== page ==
The quest to understand humankind's place in the universe is an old one, perhaps as old as the human species itself. That quest is tinged with science, but also with magic, for, writes the paleontologist Loren Eiseley (1907-1977), a human being "is both pragmatist and mystic. He has been so since the beginning, and it may well be that the quality of his inquiring and perceptive intellect will cause him to remain so till the end."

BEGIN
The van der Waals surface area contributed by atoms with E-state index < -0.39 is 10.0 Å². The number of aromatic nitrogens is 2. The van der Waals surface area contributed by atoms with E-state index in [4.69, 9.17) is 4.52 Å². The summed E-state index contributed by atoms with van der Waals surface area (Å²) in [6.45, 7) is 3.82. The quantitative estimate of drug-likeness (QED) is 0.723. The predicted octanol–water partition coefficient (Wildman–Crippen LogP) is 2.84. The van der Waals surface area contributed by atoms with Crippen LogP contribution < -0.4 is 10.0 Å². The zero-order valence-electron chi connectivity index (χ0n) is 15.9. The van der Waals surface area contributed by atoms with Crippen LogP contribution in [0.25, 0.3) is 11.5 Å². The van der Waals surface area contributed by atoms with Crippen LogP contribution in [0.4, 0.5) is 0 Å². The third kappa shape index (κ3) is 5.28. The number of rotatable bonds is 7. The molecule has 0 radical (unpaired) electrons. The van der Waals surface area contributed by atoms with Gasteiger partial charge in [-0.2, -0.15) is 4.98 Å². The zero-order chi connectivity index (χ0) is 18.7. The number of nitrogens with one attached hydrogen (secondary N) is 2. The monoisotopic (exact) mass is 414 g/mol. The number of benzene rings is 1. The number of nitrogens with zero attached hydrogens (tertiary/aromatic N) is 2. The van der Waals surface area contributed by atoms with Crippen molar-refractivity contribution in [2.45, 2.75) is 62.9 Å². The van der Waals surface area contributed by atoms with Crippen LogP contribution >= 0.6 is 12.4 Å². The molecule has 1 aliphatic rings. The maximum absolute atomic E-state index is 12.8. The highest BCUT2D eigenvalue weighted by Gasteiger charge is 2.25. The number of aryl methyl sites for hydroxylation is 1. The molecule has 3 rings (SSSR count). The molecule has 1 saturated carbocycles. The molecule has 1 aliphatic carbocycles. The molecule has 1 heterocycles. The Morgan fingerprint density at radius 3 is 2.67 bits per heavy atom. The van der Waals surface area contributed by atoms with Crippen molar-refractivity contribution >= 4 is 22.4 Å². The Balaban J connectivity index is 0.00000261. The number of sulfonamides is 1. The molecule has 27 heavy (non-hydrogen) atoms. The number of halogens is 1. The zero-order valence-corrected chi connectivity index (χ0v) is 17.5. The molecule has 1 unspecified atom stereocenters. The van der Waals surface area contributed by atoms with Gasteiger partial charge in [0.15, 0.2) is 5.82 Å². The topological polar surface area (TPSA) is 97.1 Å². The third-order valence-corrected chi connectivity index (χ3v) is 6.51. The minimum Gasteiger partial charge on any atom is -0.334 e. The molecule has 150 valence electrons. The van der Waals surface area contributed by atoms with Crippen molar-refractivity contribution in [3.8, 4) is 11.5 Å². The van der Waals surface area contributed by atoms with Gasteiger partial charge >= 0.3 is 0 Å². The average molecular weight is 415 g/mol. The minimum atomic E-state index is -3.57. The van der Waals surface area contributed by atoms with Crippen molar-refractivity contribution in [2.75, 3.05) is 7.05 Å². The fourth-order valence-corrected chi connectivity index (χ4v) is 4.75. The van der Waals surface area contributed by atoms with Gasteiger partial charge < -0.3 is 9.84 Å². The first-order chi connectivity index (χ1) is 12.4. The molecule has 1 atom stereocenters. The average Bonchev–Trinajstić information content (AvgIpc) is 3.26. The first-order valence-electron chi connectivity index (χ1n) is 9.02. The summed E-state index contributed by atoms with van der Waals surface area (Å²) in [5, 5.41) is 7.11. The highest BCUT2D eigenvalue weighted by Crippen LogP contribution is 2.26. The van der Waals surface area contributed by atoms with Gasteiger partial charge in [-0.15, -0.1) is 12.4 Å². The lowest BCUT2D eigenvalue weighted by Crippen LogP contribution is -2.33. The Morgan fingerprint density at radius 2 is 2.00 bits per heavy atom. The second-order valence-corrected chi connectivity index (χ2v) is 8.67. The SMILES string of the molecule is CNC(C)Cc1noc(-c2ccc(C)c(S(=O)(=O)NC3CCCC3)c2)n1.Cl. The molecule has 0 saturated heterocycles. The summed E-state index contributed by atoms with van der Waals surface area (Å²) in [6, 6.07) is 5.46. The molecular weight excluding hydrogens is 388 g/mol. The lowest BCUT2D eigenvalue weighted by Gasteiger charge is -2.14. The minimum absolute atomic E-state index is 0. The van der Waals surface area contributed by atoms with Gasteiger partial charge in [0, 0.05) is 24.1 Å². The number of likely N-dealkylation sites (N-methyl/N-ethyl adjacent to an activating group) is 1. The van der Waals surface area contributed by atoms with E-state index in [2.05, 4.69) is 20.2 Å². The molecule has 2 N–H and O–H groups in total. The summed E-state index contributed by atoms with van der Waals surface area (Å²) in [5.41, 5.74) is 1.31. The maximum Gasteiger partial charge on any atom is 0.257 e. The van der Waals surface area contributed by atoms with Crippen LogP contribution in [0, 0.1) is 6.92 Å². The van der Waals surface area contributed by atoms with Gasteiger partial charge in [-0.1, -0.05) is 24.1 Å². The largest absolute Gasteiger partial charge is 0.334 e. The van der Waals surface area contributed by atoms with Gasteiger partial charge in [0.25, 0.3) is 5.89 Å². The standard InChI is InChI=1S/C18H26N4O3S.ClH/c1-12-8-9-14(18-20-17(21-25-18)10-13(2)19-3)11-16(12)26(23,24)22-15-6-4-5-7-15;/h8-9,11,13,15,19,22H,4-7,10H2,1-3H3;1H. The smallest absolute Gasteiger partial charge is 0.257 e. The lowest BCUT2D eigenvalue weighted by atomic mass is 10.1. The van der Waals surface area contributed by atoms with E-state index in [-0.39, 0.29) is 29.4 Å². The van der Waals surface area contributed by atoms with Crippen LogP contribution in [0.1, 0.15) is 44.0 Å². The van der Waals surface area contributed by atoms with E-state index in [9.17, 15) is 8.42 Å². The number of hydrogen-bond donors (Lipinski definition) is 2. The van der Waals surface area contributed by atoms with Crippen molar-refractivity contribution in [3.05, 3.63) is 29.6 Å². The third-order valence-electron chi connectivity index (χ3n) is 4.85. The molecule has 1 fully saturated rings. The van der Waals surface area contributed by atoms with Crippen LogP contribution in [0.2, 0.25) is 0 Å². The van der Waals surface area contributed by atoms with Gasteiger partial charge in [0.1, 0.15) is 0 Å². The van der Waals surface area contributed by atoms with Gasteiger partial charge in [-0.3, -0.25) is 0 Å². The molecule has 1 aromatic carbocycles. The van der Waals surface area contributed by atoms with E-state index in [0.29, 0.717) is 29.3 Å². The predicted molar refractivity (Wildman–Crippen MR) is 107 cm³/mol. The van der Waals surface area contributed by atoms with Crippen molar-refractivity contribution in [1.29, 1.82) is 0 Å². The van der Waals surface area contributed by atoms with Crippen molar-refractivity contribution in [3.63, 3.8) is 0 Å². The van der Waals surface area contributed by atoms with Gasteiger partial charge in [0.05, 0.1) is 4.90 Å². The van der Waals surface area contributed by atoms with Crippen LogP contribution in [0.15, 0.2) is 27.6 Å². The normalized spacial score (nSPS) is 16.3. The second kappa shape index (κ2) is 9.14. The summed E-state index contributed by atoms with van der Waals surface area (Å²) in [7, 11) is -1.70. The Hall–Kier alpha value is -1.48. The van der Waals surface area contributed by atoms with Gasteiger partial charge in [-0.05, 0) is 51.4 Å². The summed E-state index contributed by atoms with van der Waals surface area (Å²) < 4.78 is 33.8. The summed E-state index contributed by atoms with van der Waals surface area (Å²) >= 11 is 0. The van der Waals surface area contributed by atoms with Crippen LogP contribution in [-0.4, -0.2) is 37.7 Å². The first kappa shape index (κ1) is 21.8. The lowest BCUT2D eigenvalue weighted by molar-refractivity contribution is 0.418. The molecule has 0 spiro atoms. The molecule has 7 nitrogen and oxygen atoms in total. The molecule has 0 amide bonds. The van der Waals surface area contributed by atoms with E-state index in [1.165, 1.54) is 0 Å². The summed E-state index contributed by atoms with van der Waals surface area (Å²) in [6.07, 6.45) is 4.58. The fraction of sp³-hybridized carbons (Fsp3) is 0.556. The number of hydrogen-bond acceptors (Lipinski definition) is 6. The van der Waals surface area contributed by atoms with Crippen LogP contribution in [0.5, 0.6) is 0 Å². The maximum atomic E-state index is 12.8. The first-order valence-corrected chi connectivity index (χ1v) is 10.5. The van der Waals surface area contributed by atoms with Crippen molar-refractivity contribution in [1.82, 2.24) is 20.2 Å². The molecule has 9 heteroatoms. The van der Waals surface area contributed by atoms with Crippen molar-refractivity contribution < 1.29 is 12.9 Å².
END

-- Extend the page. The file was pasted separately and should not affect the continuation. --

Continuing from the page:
In this lively, literate set of essays, originally delivered in 1959 as a lecture series at the University of Cincinnati, Eiseley traces the history of science, giving special attention to the 18th and 19th centuries, which witnessed the rise of a kind of scientific inquiry that crossed narrow disciplines. Building on the ideas of Newton and Laplace, for instance, the Scottish scientist James Hutton developed the foundations of historical geology; Hutton's doctoral work had not been in physics but physiology, and his dissertation concerned the circulation of the blood, from which he evidently hit on the idea of considering the earth as a living organism. Eiseley moves on to discuss trends in evolutionary thought, putting in good words for such neglected figures as Jean Lamarck, a "much maligned thinker [who] glimpsed ecological change and adjustment before Darwin." Eiseley's explorations end with an admonition that our scientific understanding may well have outpaced our moral evolution, leading to the danger that "we have created an unbearable last idol for our worship"--namely, ourselves. His wise words remain compelling reading today. --Gregory McNamee [via]